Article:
When you die, the assets you leave behind that make up your estate will likely need to go through the legal process known as “probate.” A number of important things occur during the probate process, which culminates with the distribution of your assets to the intended beneficiaries of your estate if you left behind a Last Will and Testament. What are the New York inheritance laws if you failed to leave behind a Will? What happens to your estate assets in that case? What else is different if you die without having a Will in place? The best way to ensure you understand the answers to these questions is to consult with an experienced New York estate planning attorney; however, some basic information may be beneficial to you as well.
Testate vs. Intestate Estates
First, it helps to learn the lingo. A “testate” estate is an estate where the decedent left behind a valid Last Will and Testament while an “intestate” estate is one in which the decedent failed to leave behind a Will. Each individual state has laws that dictate what will happen to the assets of an estate wherein the decedent died intestate.
New York Inheritance Laws
If you die intestate, the New York inheritance laws, or intestate succession laws, will govern the disposition of your entire estate as follows:
- If you leave behind a spouse but no children, your spouse gets everything.
- If you leave behind children but no spouse, your children get everything.
- If you leave behind a spouse and children, the spouse inherits the first $50,000 plus half of the balance. The children inherit everything else.
- If you leave behind parents but no spouse or children, your parents get everything.
- If you leave behind siblings but no spouse, children, or parents, your siblings get everything.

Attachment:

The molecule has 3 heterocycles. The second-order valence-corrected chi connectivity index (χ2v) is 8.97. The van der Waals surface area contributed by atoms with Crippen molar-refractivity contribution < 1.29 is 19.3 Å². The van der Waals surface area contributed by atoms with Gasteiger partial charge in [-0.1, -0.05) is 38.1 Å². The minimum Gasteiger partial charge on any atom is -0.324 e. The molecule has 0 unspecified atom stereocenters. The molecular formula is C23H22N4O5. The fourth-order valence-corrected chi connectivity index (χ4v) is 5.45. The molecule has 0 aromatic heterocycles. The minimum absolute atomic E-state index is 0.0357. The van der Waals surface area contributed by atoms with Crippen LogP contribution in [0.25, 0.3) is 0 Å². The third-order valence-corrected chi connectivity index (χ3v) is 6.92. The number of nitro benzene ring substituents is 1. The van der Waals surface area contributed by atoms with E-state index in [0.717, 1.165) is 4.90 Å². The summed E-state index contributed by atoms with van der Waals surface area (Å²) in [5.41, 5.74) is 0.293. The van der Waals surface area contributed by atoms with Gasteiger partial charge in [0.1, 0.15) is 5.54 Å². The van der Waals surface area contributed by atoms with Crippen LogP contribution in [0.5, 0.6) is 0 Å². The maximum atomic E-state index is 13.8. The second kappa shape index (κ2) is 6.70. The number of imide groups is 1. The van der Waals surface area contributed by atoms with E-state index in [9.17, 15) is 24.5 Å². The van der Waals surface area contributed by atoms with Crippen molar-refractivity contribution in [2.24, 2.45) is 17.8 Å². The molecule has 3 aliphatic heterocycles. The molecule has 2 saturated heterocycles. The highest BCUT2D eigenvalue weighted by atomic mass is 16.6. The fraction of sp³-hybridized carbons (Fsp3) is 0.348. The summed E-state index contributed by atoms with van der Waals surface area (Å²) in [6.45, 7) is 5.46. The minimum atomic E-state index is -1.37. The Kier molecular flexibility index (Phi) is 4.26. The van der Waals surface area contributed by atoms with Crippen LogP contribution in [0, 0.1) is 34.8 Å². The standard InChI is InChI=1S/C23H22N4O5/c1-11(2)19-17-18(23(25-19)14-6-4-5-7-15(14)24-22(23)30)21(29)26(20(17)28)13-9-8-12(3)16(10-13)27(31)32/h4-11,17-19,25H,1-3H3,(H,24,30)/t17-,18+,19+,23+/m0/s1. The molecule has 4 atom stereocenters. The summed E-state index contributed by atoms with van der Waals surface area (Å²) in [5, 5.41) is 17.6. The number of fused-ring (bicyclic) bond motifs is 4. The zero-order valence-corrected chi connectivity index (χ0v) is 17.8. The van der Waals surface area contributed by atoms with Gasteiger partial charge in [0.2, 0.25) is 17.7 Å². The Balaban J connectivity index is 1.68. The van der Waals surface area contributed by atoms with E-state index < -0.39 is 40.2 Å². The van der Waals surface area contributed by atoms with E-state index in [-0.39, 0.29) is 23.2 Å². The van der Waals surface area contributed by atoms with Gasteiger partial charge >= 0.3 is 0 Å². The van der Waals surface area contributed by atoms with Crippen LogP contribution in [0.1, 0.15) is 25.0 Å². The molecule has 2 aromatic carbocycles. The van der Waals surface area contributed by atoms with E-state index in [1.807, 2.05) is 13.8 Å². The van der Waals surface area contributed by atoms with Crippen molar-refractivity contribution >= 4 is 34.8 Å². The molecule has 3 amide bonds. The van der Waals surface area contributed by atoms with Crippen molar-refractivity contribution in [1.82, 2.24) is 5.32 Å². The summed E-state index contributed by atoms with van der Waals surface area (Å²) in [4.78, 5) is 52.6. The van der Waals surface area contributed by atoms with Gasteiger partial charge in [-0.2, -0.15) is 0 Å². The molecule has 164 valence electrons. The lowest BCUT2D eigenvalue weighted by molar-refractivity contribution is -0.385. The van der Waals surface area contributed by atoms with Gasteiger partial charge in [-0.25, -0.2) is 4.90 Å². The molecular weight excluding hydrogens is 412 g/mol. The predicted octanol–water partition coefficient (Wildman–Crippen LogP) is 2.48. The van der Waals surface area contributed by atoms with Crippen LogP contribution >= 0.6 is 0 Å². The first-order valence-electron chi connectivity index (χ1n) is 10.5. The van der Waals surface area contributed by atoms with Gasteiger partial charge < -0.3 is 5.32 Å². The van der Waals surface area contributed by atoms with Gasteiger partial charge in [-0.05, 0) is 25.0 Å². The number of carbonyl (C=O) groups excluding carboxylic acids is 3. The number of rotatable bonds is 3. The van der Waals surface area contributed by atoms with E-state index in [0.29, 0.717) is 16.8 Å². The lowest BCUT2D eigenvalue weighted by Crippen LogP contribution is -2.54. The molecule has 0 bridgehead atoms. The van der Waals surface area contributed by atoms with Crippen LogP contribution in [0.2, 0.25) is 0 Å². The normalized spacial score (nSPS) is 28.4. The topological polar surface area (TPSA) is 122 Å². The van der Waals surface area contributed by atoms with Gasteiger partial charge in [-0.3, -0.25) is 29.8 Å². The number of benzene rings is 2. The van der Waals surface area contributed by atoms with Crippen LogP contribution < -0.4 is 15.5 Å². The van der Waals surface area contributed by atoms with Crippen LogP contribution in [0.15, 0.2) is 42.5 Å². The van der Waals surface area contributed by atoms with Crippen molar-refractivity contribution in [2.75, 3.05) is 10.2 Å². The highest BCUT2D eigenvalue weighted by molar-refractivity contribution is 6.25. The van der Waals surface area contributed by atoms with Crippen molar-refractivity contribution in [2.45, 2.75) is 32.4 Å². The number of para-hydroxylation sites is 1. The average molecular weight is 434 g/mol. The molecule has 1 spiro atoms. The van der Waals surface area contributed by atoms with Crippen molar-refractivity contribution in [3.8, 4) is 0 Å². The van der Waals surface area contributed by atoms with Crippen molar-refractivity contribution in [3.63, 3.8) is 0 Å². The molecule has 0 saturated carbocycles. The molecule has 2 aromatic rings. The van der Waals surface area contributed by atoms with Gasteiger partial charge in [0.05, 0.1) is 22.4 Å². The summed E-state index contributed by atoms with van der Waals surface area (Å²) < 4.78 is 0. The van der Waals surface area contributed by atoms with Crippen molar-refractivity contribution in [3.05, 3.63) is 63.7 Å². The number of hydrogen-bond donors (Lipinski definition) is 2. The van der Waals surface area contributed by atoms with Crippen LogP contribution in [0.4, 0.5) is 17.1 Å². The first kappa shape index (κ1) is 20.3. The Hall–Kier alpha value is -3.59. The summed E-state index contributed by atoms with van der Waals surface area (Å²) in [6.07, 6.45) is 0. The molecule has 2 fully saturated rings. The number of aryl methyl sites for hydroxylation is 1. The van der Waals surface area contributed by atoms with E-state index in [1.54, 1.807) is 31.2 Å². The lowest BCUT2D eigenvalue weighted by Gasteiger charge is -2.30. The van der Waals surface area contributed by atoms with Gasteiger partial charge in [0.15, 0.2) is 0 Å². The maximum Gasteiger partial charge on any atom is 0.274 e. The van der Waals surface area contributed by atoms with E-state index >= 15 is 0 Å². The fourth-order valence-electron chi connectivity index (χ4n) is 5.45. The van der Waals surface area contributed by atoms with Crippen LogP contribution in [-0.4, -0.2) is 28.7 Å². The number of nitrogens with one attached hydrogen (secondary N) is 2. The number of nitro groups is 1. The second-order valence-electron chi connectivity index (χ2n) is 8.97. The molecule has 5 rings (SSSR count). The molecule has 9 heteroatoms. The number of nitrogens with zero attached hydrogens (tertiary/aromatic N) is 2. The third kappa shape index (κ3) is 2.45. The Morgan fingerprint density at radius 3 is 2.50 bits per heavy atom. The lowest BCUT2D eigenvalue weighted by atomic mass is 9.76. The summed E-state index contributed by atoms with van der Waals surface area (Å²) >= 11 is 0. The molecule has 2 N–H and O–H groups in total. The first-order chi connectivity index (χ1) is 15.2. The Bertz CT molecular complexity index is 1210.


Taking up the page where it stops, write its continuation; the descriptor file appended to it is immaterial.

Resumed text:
As you can see, dying intestate means a number of important people in your life may receive nothing from your estate. For example, you may have promised something special to a best friend who will not receive that gift. You might have a favorite niece or nephew to whom you planned to leave a college fund contribution but that gift won’t be honored either. Finally, if you have a charity that is close to your heart while you are alive you may wish to leave a contribution in your estate plan but that won’t happen either if your die intestate. Instead, the New York inheritance laws will distribute your estate assets exactly as mentioned above which brings up another problem with dying intestate – the potential need to sell assets. In order to create the distribution called for by the New York intestate succession laws your estate assets may need to be liquidated. For many people, this possibility alone is enough to make sure they don’t die intestate!
Please take a moment to download our FREE estate planning worksheet. If you have questions or concerns relating to the New York inheritance laws or the benefits of not dying intestate, contact the experienced New York estate planning attorneys at the Law Offices of Kobrick & Moccia by calling 800-295-1917 to schedule your appointment.
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